Nostalgia May Have Harmful Impact on Those with Negative Past

In a series of prior studies, Rutgers University–Camden researcher Andrew Abeyta discovered that nostalgic reflection of personal, social events can give people a temporary boost of confidence and, in turn, encourage them to become more committed to growing and improving their relationships.

In his latest research, however, the assistant professor of psychology finds that nostalgia does not have the same positive psychological benefits for those with a negative past.

The study – conducted by Abeyta and North Dakota State University researchers Taylor Nelson and Clay Routledge – examined whether individual differences in attachment-related avoidance mitigate the ability of nostalgia to energize social pursuits.

The findings, published in the journal Personality and Individual Differences, showed that, for highly avoidant people, nostalgia did not have the same positive impact of encouraging commitment to adaptive social goals.

“In other words, nostalgia did not change avoidant people’s general reluctance to trust others and their reduced desire to build intimacy and closeness in their relationships,” says Abeyta, a Cherry Hill resident.

In addition, explains the Rutgers University–Camden researcher, there was also some evidence that nostalgic reflection may push avoidant people further away from goals of closeness and intimacy.

“I was pretty surprised by this,” says Abeyta. “I have typically found that nostalgia pushes people toward the interpersonal domain, but this was the one of the first contexts where we saw evidence that nostalgia could push people away from the social domain. Highly avoidant people were showing less interest in interpersonal closeness following nostalgia.”

Abeyta says that he was surprised by the new finding, noting it was one of the first contexts where they saw evidence that nostalgia could push people away from the social domain.

According to the Rutgers–Camden researcher, attachment-related avoidance describes the approach to interpersonal relationships where people are reluctant to get close to and trust others.

“People high in attachment-related avoidance typically want to keep their relationship partners at a distance, limit intimacy in relationships, and when things start getting too serious are more apt to move on,” says Abeyta.

This interpersonal disposition, he explains, is thought to start in childhood and result from caregivers who are unavailable and/or unreliable when it comes to providing social comfort and support.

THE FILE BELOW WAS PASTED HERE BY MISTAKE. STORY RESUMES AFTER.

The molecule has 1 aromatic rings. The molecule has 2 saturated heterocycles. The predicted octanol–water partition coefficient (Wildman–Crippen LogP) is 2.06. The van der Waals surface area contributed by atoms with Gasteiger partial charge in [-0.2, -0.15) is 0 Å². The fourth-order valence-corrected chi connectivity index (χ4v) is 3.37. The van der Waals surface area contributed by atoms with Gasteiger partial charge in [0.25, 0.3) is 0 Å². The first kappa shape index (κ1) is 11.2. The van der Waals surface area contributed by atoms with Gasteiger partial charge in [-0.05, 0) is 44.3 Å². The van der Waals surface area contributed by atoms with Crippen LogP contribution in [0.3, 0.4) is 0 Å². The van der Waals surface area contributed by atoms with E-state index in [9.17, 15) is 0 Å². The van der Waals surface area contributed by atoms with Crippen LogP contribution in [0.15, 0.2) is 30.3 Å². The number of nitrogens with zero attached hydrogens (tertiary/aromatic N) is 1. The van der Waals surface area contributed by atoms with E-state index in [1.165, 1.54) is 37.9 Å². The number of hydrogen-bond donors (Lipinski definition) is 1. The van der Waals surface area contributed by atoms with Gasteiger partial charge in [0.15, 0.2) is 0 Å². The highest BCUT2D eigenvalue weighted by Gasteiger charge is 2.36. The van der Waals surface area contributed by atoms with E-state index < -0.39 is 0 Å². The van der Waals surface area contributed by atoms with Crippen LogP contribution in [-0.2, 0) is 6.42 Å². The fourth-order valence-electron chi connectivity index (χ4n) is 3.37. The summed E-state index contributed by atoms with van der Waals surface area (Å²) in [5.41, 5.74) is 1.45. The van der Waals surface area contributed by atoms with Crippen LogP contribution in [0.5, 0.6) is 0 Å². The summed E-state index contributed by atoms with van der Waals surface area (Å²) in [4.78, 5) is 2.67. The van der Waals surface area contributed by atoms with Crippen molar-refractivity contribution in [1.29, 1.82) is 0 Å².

“Basically, a child who gets scared or injured runs to a parent, but the parent is not always available or not very comforting or supportive,” he explains. “These type of kids learn very quickly to rely on themselves and not trust others too much, and these tendencies follow them through adulthood and impact adult friendships and romantic relationships.”

He adds that attachment-related avoidance doesn’t always stem from a negative past, but it is universally recognized as a less productive way of being in relationships and is associated with negative relational outcomes.

In contrast, says Abeyta, people low in attachment-related avoidance do not have any problems getting close to others and view intimacy in relationships as something positive, to be desired. These individuals are also more trusting and generally believe that they can rely on their loved ones for support.

Abeyta notes that the new finding has important implications for the use of nostalgia in interventions for its ability to promote social belonging and goals of connecting with others for those who are lonely or having trouble connecting.

He says that an important step in building interventions around nostalgia is to identify the “boundaries of nostalgia” – determining when it can and cannot be effective.

“This study suggests that nostalgia may not be effective in helping people who generally approach relationship with low trust and avoid intimacy in relationships,” he says. “Nostalgia may actually makes things worse, meaning that more research is needed in this area.”

Moreover, says the Rutgers–Camden researcher, the finding suggests that it is important to understand peoples’ interpersonal pasts to determine whether nostalgia will be useful in helping them connect with others. The research suggests that nostalgia might actually reinforce maladaptive tendencies of avoiding interpersonal closeness and intimacy and being less trustful of others, which have built up over time.

“It might be necessary to work on these avoidant tendencies first,” he says, “before throwing nostalgia into the mix or find a different approach altogether.”

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